PC: Yeah, and listen, we've gone on a very deep dive into not only the watchmaking business, but even the lifestyle around watch making, because we also have to make this into a business and not just a little hobby. We want to really understand not only what it is that we love about watches, but what other people love about watches. Making hardware is, to Aron’s point, so challenging. It's real. It's alive. It's on your wrist. You can see it, touch it, feel it. If the weight’s off, you'll know it right away. But you don't know that the weight's not going to work when it's a drawing on a piece of paper or a rendering with a computer program. Right? You don't know if the proportions really are going to look proper till it's real. It's a real challenge to get that right.
In the watch business, the tiniest fraction of space makes a difference. We're talking about millimeters here. You have a 39-millimeter watch and then do the exact same watch in 42 millimeters or 43 millimeters, which is what? A grain of rice? But it's an entirely different watch, an entirely different product. One could be super successful and look beautiful and the other could be atrocious.
So, what's your design process? How did you come to design the Mission 1? How did you know that that was the one you were going to go for first, and then how do you go about actually creating that?
AS: I can't even tell you how many design sessions Peter and I had over time. We were very clear about one thing: there are lots of watch brands out there that make an homage to another watch. Like, if you think about how many Rolex Submariner homages exist around the market – I'm not talking about a fake or a copy, I'm talking about a watch company saying we want to make a watch that looks like the Rolex Sub, but instead of $10,000, we're going to do it for $200 – there's a gazillion of them. We had no interest in making a watch based on another watch. We wanted to make a watch that we would love and want to wear pretty much every day.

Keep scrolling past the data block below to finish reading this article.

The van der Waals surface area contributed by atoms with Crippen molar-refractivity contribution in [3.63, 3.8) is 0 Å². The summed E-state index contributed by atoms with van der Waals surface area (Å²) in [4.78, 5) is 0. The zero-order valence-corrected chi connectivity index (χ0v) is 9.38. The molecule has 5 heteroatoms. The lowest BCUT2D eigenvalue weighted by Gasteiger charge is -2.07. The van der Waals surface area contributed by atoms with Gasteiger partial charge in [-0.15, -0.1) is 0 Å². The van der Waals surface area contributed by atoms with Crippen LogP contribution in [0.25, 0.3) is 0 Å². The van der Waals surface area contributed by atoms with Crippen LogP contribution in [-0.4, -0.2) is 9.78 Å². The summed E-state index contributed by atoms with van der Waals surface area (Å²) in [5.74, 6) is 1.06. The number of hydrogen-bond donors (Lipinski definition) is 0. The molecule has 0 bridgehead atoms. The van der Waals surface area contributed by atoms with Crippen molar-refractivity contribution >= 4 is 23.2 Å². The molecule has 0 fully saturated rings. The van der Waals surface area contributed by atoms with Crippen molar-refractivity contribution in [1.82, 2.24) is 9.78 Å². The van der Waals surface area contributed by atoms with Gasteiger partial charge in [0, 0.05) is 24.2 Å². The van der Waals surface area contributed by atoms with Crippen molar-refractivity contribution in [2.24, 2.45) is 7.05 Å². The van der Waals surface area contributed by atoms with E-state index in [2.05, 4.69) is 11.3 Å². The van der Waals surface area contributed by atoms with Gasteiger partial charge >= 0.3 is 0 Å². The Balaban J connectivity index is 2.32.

So, the design process was super strenuous and super extensive – as Peter said, to every single detail. We're not just talking about measurements, but we're talking about the kinds of materials that we would want to use. We resolved from the beginning that if we were going to make a watch and we would love the watch, we knew that there'd be – since our Mission 1 is limited to 300 pieces in the world, ever – we knew that if we made a watch that we would love, 298 other people in the world would love that watch.
So, it was hundreds of hours of design work together and then running that by other people who knew better what they were doing at that point than we did, I think. But we wouldn't settle. We just have never settled for anything that wasn't exactly the way that we wanted it on the watch because then I don't think we would wear it.
PC: We didn't feel a need to make something that was mass-market. Obviously, anytime you build or make anything, you want it to go out in the world and for it to be well received. But we were looking to create something that would resonate with people who really loved watches. We didn't want to make something that was too out there or too niche or too esoteric, but we wanted to make something that was true to what we liked in watches. We wanted to make something that was simple. Where simplicity carried through the entirety of the design brief. And that helped us decide what to put in the watch or, maybe more importantly, what to not put in the watch in order to keep it simple.
Absolutely. So, looking at the next step of Mission Watch Company, do you have an idea of what the next chapter is in the story? What that looks like as far as the next time piece you want to put out into the world? Do you have a vision for what that is yet or where do you stand with the next step?